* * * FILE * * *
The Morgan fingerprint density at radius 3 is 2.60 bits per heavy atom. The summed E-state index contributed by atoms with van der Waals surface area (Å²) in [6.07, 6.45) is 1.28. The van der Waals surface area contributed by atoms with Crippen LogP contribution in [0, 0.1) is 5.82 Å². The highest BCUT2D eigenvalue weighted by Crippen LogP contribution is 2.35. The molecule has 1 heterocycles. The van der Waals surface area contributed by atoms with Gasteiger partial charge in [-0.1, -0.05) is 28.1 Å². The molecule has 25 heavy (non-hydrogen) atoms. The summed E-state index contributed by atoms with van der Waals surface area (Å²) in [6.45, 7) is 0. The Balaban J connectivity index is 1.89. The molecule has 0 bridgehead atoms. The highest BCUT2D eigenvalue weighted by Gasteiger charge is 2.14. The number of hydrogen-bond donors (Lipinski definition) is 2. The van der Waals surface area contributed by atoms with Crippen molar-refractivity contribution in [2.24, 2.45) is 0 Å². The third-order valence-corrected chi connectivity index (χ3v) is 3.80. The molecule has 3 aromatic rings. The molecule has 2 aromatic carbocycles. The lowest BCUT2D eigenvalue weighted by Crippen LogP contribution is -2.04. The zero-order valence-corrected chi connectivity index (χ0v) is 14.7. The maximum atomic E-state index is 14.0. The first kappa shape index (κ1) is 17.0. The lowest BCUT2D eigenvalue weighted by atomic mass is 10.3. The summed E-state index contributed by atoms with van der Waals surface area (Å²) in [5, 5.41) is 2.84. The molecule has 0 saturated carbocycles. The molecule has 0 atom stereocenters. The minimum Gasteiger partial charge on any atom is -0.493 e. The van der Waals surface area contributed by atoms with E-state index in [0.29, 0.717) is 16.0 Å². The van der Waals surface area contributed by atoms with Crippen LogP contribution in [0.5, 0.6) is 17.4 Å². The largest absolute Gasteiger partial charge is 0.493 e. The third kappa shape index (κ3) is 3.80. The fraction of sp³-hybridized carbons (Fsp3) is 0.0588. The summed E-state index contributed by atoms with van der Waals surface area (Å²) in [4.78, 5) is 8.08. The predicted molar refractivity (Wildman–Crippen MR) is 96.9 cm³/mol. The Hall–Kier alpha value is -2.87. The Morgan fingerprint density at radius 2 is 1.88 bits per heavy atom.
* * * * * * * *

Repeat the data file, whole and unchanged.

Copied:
The Morgan fingerprint density at radius 3 is 2.60 bits per heavy atom. The summed E-state index contributed by atoms with van der Waals surface area (Å²) in [6.07, 6.45) is 1.28. The van der Waals surface area contributed by atoms with Crippen LogP contribution in [0, 0.1) is 5.82 Å². The highest BCUT2D eigenvalue weighted by Crippen LogP contribution is 2.35. The molecule has 1 heterocycles. The van der Waals surface area contributed by atoms with Gasteiger partial charge in [-0.1, -0.05) is 28.1 Å². The molecule has 25 heavy (non-hydrogen) atoms. The summed E-state index contributed by atoms with van der Waals surface area (Å²) in [6.45, 7) is 0. The Balaban J connectivity index is 1.89. The molecule has 0 bridgehead atoms. The highest BCUT2D eigenvalue weighted by Gasteiger charge is 2.14. The number of hydrogen-bond donors (Lipinski definition) is 2. The van der Waals surface area contributed by atoms with Crippen molar-refractivity contribution in [2.24, 2.45) is 0 Å². The third-order valence-corrected chi connectivity index (χ3v) is 3.80. The molecule has 3 aromatic rings. The molecule has 2 aromatic carbocycles. The lowest BCUT2D eigenvalue weighted by Crippen LogP contribution is -2.04. The zero-order valence-corrected chi connectivity index (χ0v) is 14.7. The maximum atomic E-state index is 14.0. The first kappa shape index (κ1) is 17.0. The lowest BCUT2D eigenvalue weighted by atomic mass is 10.3. The summed E-state index contributed by atoms with van der Waals surface area (Å²) in [5, 5.41) is 2.84. The molecule has 0 saturated carbocycles. The molecule has 0 atom stereocenters. The minimum Gasteiger partial charge on any atom is -0.493 e. The van der Waals surface area contributed by atoms with E-state index in [0.29, 0.717) is 16.0 Å². The van der Waals surface area contributed by atoms with Crippen LogP contribution in [0.5, 0.6) is 17.4 Å². The largest absolute Gasteiger partial charge is 0.493 e. The third kappa shape index (κ3) is 3.80. The fraction of sp³-hybridized carbons (Fsp3) is 0.0588. The summed E-state index contributed by atoms with van der Waals surface area (Å²) in [4.78, 5) is 8.08. The predicted molar refractivity (Wildman–Crippen MR) is 96.9 cm³/mol. The Hall–Kier alpha value is -2.87. The Morgan fingerprint density at radius 2 is 1.88 bits per heavy atom.